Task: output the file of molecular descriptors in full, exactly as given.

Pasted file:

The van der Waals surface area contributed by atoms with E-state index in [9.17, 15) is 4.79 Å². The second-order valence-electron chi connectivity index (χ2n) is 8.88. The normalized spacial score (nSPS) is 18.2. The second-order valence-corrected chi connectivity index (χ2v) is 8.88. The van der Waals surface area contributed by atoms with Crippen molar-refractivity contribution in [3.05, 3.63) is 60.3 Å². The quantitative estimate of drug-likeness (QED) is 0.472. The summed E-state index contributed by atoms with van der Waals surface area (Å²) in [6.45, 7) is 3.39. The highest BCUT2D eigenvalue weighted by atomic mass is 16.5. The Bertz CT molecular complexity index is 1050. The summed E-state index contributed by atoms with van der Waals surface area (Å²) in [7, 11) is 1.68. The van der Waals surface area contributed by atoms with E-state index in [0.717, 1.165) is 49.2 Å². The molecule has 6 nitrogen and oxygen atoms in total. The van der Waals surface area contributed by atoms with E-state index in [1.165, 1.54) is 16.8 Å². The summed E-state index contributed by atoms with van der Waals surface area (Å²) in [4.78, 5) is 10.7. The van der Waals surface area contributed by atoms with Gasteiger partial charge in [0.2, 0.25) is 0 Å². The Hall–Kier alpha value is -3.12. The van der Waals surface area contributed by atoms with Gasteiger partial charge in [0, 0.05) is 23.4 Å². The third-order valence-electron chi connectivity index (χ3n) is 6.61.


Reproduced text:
The van der Waals surface area contributed by atoms with E-state index in [9.17, 15) is 4.79 Å². The second-order valence-electron chi connectivity index (χ2n) is 8.88. The normalized spacial score (nSPS) is 18.2. The second-order valence-corrected chi connectivity index (χ2v) is 8.88. The van der Waals surface area contributed by atoms with Crippen molar-refractivity contribution in [3.05, 3.63) is 60.3 Å². The quantitative estimate of drug-likeness (QED) is 0.472. The summed E-state index contributed by atoms with van der Waals surface area (Å²) in [6.45, 7) is 3.39. The highest BCUT2D eigenvalue weighted by atomic mass is 16.5. The Bertz CT molecular complexity index is 1050. The summed E-state index contributed by atoms with van der Waals surface area (Å²) in [7, 11) is 1.68. The van der Waals surface area contributed by atoms with E-state index in [0.717, 1.165) is 49.2 Å². The molecule has 6 nitrogen and oxygen atoms in total. The van der Waals surface area contributed by atoms with E-state index in [1.165, 1.54) is 16.8 Å². The summed E-state index contributed by atoms with van der Waals surface area (Å²) in [4.78, 5) is 10.7. The van der Waals surface area contributed by atoms with Gasteiger partial charge in [0.2, 0.25) is 0 Å². The Hall–Kier alpha value is -3.12. The van der Waals surface area contributed by atoms with Gasteiger partial charge in [0, 0.05) is 23.4 Å². The third-order valence-electron chi connectivity index (χ3n) is 6.61.